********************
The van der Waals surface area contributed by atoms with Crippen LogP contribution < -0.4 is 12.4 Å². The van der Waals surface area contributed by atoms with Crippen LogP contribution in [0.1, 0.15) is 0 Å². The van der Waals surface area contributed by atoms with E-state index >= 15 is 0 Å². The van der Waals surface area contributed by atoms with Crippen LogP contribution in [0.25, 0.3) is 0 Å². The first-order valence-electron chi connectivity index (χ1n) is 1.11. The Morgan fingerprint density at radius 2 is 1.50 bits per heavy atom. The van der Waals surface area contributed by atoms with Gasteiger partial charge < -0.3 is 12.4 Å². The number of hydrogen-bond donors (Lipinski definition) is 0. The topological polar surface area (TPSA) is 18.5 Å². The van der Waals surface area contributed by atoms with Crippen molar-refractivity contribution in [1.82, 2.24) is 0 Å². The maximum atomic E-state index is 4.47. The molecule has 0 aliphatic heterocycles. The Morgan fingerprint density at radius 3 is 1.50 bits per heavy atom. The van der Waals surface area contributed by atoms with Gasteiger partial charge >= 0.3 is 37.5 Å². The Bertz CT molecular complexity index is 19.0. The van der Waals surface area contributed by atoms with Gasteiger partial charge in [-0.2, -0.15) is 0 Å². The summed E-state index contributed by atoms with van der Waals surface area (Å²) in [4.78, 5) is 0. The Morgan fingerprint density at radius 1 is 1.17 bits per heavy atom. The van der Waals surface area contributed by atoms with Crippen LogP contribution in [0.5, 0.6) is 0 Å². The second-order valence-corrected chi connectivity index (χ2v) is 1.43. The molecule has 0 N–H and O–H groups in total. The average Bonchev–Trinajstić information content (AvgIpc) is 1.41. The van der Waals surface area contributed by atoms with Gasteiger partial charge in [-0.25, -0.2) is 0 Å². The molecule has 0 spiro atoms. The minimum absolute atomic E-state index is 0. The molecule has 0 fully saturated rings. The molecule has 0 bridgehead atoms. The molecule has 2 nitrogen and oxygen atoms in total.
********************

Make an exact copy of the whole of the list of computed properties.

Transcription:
The van der Waals surface area contributed by atoms with Crippen LogP contribution < -0.4 is 12.4 Å². The van der Waals surface area contributed by atoms with Crippen LogP contribution in [0.1, 0.15) is 0 Å². The van der Waals surface area contributed by atoms with E-state index >= 15 is 0 Å². The van der Waals surface area contributed by atoms with Crippen LogP contribution in [0.25, 0.3) is 0 Å². The first-order valence-electron chi connectivity index (χ1n) is 1.11. The Morgan fingerprint density at radius 2 is 1.50 bits per heavy atom. The van der Waals surface area contributed by atoms with Gasteiger partial charge < -0.3 is 12.4 Å². The number of hydrogen-bond donors (Lipinski definition) is 0. The topological polar surface area (TPSA) is 18.5 Å². The van der Waals surface area contributed by atoms with Crippen molar-refractivity contribution in [1.82, 2.24) is 0 Å². The maximum atomic E-state index is 4.47. The molecule has 0 aliphatic heterocycles. The Morgan fingerprint density at radius 3 is 1.50 bits per heavy atom. The van der Waals surface area contributed by atoms with Gasteiger partial charge >= 0.3 is 37.5 Å². The Bertz CT molecular complexity index is 19.0. The van der Waals surface area contributed by atoms with Gasteiger partial charge in [-0.2, -0.15) is 0 Å². The summed E-state index contributed by atoms with van der Waals surface area (Å²) in [4.78, 5) is 0. The Morgan fingerprint density at radius 1 is 1.17 bits per heavy atom. The van der Waals surface area contributed by atoms with Crippen LogP contribution in [0.5, 0.6) is 0 Å². The second-order valence-corrected chi connectivity index (χ2v) is 1.43. The molecule has 0 N–H and O–H groups in total. The average Bonchev–Trinajstić information content (AvgIpc) is 1.41. The van der Waals surface area contributed by atoms with Gasteiger partial charge in [-0.25, -0.2) is 0 Å². The molecule has 0 spiro atoms. The minimum absolute atomic E-state index is 0. The molecule has 0 fully saturated rings. The molecule has 0 bridgehead atoms. The molecule has 2 nitrogen and oxygen atoms in total.